Plot: Gage is having a number of problems, being the new kid at school and struggling to make friends, while his mother Cathy (Loni Anderson) dates a real jerk in Elliott (Andrew Stevens), who always taunts him. His studies have suffered and he seems to be the target for both bullies and a sadistic principal, so he could use a break and his lone respite is his crush on the most popular girl in school (Jennifer Love Hewitt). But his bad luck gets a chance to turn around when he stumbles upon a mysterious box, which he opens and unleashes Munchie (voiced by Dom DeLuise), a bizarre creature with a lot of attitude. Munchie creeps out Gage at first, but soon he is using powerful magic to summon a pizza and cracking jokes, providing Gage with the kind of friendship he is in desperate need of. But will Munchie help Gage turn around his predicament, or just land him in even more trouble?
Entertainment Value: This is a hokey, beyond cheesy children’s comedy that almost feels like a slightly warped sitcom, but the presence of the outlandish Munchie ensures this remains an infamous motion picture. This kind of character isn’t that off the wall for a movie aimed at kids, but the absolutely horrific design and constant creepiness makes Munchie more nightmarish than hip or cool. Add in Dom DeLuise as the voice, cracking some of the lamest jokes around and of course, the film shines with b movie and cult appeal. Munchie is a strange sight to be sure, as his facial reactions and even mouth movement have little to nothing to do with what is going on, he seems to randomly animated with no rhyme or reason. This leads to an unsettling experience, since he is so eerie and outlandish in appearance, then jittering and jerking around like a Chuck E. Cheese animatronic on the fritz. Aside from Munchie, the movie is a typical cheesy family comedy from this period, with a lot of awful jokes, over the top performances, and run of the mill storylines. But there is a weird vibe to the whole ride, less intense when Munchie is absent, though it is still there. So if you like some train wreck elements and haunting character design work mixed in with your groan inducing family comedy, give Munchie a shot.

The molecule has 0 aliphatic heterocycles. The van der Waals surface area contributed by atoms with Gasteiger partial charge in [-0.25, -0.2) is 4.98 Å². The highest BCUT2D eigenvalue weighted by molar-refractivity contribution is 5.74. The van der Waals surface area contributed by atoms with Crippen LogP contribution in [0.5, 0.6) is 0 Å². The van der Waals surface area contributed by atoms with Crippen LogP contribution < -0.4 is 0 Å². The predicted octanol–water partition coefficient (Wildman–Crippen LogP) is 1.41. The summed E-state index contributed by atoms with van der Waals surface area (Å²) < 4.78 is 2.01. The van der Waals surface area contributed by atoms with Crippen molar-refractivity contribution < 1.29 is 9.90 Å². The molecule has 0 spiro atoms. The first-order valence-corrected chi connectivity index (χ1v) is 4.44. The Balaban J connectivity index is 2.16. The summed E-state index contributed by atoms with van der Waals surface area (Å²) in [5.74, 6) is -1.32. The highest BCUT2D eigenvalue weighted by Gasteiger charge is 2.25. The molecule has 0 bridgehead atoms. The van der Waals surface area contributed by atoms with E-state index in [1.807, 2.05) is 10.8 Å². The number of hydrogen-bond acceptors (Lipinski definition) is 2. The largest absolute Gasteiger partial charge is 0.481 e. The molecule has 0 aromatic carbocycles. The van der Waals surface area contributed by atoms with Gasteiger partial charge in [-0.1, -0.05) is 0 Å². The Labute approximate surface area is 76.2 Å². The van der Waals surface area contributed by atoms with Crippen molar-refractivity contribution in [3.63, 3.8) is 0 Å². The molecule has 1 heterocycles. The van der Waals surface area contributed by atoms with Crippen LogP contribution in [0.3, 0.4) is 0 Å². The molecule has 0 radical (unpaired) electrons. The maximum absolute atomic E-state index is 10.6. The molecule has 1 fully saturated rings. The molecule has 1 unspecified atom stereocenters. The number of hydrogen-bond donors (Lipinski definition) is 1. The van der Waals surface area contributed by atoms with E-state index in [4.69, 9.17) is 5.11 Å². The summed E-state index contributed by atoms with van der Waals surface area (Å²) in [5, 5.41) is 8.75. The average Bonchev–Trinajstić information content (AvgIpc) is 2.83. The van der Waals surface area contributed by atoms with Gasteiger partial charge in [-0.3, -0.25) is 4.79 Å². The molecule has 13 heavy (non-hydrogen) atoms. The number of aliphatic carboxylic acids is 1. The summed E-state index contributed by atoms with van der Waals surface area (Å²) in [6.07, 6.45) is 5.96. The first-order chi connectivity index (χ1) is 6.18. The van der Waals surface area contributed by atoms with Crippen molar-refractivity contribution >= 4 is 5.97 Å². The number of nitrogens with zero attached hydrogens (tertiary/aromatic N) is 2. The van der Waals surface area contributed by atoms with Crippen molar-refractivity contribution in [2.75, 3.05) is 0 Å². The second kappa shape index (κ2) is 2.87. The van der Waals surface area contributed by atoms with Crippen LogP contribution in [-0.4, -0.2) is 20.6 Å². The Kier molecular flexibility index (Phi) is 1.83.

Although the ever hideous Munchie is the real star in this one, he is surrounded by some colorful, fun human costars as well. Jennifer Love Hewitt makes her grand debut here and while she doesn’t have a lot do, she has good presence and her fans will likely appreciate seeing such an early performance. In other small role genres are some genre film favorites such as Fred Olen Ray, Angus Scrimm, Monique Gabrielle, and even Brinke Stevens, all welcome presences. I do wish some had larger roles, but it is still fun to see them in a quirky, family oriented picture. Jamie McEnnan is hilarious as Gage, able to deliver some wacky, over the top reactions to the chaos around him, while Loni Anderson looks good, but does little else here. Andrew Stevens tends to steal the show as the asshole new man in mom’s life, as he dials up his performance and really runs with making him unlikable. His exchanges with McEnnan are always fun to watch, while Stevens is always game to look like a fool or take a pratfall, which helps add some laughs to the movie. Dom DeLuise is amusing as the voice of Munchie, though the awful jokes are more entertaining from a cringe perspective, as he fires off a barrage of mediocre material in hopes something might stick. You can also see Arte Johnson and Toni Naples here, while Jim Wynorski directs.